Make Your Editor Cry: Beyond the Pail vs. Beyond the Pale
It’s “beyond the pale” and not “beyond the pail.” The phrase has nothing to do with buckets.
To go “beyond the pale” is to act in a way that is unacceptable, immoral, or outside the bounds of agreed standards of decency. The first printed reference of the phrase comes from John Harington’s lyric poem The History of Polindor and Flostella first published in 1657, (though Harington died in 1612 so it was written much earlier).
“Both Dove-like roved forth beyond the pale to planted Myrtle-walk”.
If that’s all the information you needed, then you can skip the etymology that follows.
So where did it come from? Today, the everyday use of the word “pale” is as an adjective meaning whitish or lighter in color than usual. However, a pale was originally a stake or a pointed kind of wooden stick of the kind which might make up a palisade, as in a fence, or enclosure. This latter meaning is virtually obsolete these days except when used in this idiom. A variant of it, “paling,” is still in use, as in a paling fence, and as part of the word “impale.”
The paling fence is significant because the term “pale” came to mean the area enclosed by such a fence and later just figuratively “the area that is enclosed, and safe.” It may be that the uncontrolled territory outside the fence was then “beyond the pale.” So to go “beyond the pale” was to go outside the area accepted as home or safe. The expression “beyond the pale” came to mean “bizarre, beyond proper limits.”
Catherine the Great created the Pale of Settlement in Russia in 1791. This was the name given to the western border region of the country, in which Jews were permitted to reside. The motivation behind this was to restrict and regulate trade between Jews and native Russians. As a concession, some Jews were allowed to live “beyond the pale.”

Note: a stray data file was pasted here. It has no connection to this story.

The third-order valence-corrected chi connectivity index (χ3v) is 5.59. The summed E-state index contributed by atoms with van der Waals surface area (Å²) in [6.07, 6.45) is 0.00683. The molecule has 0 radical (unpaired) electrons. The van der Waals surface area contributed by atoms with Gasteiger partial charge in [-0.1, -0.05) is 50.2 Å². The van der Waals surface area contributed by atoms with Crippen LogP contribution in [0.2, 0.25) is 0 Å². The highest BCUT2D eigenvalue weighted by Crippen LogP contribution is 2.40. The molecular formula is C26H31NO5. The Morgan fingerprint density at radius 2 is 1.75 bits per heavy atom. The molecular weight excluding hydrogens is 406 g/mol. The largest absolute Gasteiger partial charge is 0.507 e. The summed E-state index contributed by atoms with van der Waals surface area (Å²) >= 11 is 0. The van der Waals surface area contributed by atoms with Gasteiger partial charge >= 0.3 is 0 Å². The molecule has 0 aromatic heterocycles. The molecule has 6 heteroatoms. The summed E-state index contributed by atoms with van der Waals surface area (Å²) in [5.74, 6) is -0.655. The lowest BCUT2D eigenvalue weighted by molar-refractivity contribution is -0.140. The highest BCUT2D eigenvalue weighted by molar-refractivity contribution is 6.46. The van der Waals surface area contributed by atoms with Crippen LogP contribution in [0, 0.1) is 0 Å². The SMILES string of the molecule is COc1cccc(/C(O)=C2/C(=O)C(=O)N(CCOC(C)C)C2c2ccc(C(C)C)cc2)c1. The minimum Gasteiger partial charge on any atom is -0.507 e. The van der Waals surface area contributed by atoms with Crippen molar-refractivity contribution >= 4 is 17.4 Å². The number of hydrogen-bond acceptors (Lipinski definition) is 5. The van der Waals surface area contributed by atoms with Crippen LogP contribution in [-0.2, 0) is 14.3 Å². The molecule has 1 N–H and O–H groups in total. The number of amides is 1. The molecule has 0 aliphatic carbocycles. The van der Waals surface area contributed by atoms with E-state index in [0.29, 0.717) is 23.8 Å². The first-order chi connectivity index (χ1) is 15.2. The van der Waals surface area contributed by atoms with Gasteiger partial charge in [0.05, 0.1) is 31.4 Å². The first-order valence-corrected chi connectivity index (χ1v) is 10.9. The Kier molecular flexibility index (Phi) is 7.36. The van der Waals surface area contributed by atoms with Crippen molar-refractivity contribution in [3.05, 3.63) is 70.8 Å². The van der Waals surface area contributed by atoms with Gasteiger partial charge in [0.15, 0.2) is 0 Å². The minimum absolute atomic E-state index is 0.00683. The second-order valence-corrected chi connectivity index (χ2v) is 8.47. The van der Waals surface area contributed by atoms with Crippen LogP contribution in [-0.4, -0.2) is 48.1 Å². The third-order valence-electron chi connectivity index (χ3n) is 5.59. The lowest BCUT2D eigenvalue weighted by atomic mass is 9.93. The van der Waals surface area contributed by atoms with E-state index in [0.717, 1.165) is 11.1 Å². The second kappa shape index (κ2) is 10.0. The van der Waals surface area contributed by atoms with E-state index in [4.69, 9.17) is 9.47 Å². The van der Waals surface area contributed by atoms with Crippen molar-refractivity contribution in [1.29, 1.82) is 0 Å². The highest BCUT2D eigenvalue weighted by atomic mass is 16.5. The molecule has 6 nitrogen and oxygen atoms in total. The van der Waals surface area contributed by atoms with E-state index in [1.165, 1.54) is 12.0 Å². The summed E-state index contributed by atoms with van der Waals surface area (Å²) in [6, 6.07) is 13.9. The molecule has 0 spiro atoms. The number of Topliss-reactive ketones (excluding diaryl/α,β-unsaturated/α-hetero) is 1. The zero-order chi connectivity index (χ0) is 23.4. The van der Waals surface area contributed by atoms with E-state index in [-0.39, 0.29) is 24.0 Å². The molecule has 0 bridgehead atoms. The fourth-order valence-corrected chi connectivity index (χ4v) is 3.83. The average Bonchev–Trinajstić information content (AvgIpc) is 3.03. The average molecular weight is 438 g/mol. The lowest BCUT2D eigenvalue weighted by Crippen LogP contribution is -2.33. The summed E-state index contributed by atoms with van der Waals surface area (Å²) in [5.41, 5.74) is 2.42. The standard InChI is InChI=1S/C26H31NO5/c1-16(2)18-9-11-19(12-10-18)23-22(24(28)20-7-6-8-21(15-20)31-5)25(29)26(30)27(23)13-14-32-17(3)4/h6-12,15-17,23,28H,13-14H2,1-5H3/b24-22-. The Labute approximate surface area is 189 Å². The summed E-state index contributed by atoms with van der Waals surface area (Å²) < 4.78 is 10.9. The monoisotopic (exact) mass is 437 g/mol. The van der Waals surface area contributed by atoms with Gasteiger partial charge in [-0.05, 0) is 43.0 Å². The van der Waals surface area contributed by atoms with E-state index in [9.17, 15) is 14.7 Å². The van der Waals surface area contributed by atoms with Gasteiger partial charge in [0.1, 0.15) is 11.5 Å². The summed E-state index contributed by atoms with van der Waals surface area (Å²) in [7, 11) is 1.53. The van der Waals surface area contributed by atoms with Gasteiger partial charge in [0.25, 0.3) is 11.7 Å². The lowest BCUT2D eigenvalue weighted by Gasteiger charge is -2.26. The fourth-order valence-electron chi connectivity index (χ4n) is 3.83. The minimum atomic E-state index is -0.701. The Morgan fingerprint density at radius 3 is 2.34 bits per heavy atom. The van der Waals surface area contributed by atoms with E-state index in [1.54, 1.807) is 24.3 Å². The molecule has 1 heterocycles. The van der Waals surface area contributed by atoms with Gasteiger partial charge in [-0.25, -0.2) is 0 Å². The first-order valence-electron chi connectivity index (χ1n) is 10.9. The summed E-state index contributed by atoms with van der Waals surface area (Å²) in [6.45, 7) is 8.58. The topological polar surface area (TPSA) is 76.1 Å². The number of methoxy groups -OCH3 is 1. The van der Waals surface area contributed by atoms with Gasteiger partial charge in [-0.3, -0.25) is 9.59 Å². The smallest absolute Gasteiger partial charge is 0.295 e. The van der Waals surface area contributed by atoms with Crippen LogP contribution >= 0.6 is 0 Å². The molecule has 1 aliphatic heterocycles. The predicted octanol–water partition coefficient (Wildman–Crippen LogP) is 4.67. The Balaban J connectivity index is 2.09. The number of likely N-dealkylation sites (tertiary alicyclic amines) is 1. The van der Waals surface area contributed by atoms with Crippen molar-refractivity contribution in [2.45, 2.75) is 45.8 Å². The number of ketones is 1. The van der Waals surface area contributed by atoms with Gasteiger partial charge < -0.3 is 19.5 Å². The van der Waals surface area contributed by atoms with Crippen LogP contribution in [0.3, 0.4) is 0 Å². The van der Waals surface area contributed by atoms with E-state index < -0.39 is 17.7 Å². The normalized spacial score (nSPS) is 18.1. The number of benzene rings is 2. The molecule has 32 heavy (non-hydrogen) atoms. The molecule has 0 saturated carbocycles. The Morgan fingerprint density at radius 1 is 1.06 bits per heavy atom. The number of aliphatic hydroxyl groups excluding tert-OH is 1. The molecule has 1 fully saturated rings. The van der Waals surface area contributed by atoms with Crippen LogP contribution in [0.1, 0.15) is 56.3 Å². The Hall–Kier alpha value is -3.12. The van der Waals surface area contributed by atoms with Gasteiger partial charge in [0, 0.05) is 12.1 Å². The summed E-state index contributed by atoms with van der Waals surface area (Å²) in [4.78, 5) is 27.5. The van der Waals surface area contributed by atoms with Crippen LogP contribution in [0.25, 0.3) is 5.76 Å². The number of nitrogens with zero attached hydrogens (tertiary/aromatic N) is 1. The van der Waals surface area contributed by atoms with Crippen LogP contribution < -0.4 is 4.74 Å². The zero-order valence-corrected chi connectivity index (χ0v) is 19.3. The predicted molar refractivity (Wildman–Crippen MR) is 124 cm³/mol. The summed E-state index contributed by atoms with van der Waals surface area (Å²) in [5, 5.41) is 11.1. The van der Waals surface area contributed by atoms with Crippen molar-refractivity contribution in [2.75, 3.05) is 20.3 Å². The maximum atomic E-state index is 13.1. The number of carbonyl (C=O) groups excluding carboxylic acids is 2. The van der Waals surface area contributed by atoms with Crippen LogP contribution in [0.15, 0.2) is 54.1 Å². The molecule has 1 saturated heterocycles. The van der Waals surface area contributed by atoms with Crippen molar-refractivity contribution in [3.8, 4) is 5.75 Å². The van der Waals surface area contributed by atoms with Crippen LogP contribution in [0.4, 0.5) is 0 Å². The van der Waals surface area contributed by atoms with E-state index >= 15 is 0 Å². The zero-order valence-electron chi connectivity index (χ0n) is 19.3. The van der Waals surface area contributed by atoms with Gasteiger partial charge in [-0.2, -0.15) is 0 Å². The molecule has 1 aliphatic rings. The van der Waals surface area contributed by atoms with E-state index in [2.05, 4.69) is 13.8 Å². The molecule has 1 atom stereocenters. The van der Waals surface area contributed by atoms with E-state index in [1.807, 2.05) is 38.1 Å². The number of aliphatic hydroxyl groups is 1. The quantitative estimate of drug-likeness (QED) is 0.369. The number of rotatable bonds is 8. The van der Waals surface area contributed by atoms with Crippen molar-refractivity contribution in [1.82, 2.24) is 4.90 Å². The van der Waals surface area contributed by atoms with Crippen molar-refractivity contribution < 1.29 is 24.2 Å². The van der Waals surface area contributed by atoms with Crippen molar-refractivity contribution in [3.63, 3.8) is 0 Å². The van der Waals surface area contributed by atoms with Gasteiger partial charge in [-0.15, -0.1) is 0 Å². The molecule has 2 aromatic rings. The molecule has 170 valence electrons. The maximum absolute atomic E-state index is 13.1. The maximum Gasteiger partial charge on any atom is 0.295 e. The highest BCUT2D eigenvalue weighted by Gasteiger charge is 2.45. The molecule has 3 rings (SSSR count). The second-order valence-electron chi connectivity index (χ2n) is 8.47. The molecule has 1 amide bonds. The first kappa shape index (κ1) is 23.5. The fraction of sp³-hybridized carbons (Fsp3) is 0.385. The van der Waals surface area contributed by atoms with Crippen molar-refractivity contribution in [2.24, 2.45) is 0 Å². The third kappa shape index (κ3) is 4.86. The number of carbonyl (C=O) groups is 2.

Subsequent Pales were enforced in various other European countries for similar political reasons, notably in France (the Pale of Calais, which was actually informally established around 1360) and of course in Ireland. The area of Ireland called “the Pale” (An Pháil in Irish) or the English Pale (An Pháil Shasanach or An Ghalltacht) was the part of Ireland directly under the control of the English government in the Late Middle Ages.
Gregg Bridgeman is the Editor-in-Chief at Olivia Kimbrell Press. He is husband to best-selling Christian author Hallee Bridgeman and parent to three. He continues to proudly serve in the US Armed Forces and has done so in either an active or reserve capacity for more than twenty years as an airborne and air assault qualified paratrooper, earning a Bronze Star for his service. Most importantly, he was ordained in October of 2001 after surrendering his life to Christ decades earlier.